Abstract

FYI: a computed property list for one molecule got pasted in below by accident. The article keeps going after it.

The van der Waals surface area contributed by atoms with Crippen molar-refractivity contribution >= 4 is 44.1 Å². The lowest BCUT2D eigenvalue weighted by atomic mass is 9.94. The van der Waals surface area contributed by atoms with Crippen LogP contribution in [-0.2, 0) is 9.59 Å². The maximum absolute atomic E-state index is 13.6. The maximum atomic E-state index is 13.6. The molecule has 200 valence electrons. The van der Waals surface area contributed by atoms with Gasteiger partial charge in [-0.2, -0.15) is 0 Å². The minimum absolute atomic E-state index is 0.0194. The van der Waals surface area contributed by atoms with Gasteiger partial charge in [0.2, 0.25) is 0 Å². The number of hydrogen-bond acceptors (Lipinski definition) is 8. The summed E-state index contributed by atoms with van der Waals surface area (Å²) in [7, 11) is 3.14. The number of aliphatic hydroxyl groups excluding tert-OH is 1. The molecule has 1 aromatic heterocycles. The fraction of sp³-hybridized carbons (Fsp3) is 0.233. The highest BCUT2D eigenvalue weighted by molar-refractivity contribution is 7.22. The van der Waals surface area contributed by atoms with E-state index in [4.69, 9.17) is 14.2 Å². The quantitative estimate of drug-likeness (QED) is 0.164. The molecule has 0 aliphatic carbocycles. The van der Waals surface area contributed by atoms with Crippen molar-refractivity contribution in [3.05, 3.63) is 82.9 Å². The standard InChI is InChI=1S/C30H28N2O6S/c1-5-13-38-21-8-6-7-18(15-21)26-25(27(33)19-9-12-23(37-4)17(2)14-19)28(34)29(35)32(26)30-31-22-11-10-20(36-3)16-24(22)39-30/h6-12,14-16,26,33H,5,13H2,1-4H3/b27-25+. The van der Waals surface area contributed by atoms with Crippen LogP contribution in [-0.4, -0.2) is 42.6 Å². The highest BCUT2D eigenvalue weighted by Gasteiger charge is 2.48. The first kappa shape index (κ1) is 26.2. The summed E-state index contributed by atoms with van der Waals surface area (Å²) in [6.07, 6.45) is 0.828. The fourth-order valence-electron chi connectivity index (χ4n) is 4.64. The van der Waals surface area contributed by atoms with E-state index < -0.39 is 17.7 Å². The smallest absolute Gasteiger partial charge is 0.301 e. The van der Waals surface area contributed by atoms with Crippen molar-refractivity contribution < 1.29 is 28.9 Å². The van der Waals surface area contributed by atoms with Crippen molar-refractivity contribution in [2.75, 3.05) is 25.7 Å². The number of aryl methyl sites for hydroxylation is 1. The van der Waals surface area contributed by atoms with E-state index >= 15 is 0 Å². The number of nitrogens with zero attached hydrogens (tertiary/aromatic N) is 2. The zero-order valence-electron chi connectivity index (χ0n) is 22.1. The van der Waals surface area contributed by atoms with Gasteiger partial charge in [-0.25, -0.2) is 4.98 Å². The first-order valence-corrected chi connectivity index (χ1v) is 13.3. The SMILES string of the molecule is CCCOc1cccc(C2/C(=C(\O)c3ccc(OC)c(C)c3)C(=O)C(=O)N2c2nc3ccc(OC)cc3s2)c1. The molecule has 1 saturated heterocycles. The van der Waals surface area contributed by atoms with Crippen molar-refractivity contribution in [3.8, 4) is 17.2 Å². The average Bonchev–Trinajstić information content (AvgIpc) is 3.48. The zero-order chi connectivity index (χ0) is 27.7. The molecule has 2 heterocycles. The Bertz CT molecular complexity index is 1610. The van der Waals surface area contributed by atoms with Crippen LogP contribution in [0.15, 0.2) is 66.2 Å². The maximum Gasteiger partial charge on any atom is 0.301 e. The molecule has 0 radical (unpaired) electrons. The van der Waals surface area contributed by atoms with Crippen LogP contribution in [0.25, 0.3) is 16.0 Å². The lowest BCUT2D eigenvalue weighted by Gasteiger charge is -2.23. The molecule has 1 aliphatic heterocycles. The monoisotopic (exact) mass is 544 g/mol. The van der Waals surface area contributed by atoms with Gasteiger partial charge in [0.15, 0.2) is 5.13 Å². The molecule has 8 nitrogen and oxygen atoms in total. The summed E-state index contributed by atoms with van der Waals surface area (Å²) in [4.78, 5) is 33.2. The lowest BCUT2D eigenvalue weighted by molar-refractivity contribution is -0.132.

The crystal structure and chemical composition of a crystal of Mg-bearing phase Egg with a general formula M1x3+Mx2+SiO4H1+x (M3+ = Al, Cr; M2+ = Mg, Fe), where x = 0.35, produced by subsolidus reaction at 24 GPa and 1400 °C of components of subducted oceanic slabs (peridotite, basalt, and sediment), was analyzed by electron microprobe and single-crystal X-ray diffraction. Neglecting the enlarged unit cell and the consequent expansion of the coordination polyhedra (as expected for Mg substitution for Al), the compound was found to be topologically identical to phase Egg, AlSiO3OH, space group P21/n, with lattice parameters a = 7.2681(8), b = 4.3723(5), c = 7.1229(7) Å, β = 99.123(8)°, V = 223.49(4) Å3, and Z = 4. Bond-valence considerations lead to hypothesize the presence of hydroxyl groups only, thereby excluding the presence of the molecular water that would be present in the hypothetical end-member MgSiO3·H2O. We thus demonstrate that phase Egg, considered as one of the main players in the water cycle of the mantle, can incorporate large amounts of Mg in its structure and that there exists a solid solution with a new hypothetical MgSiH2O4 end-member, according to the substitution Al3+ ↔ Mg2+ + H+. The new hypothetical MgSiH2O4 end-member would be a polymorph of phase H, a leading candidate for delivering significant water into the deepest part of the lower mantle.

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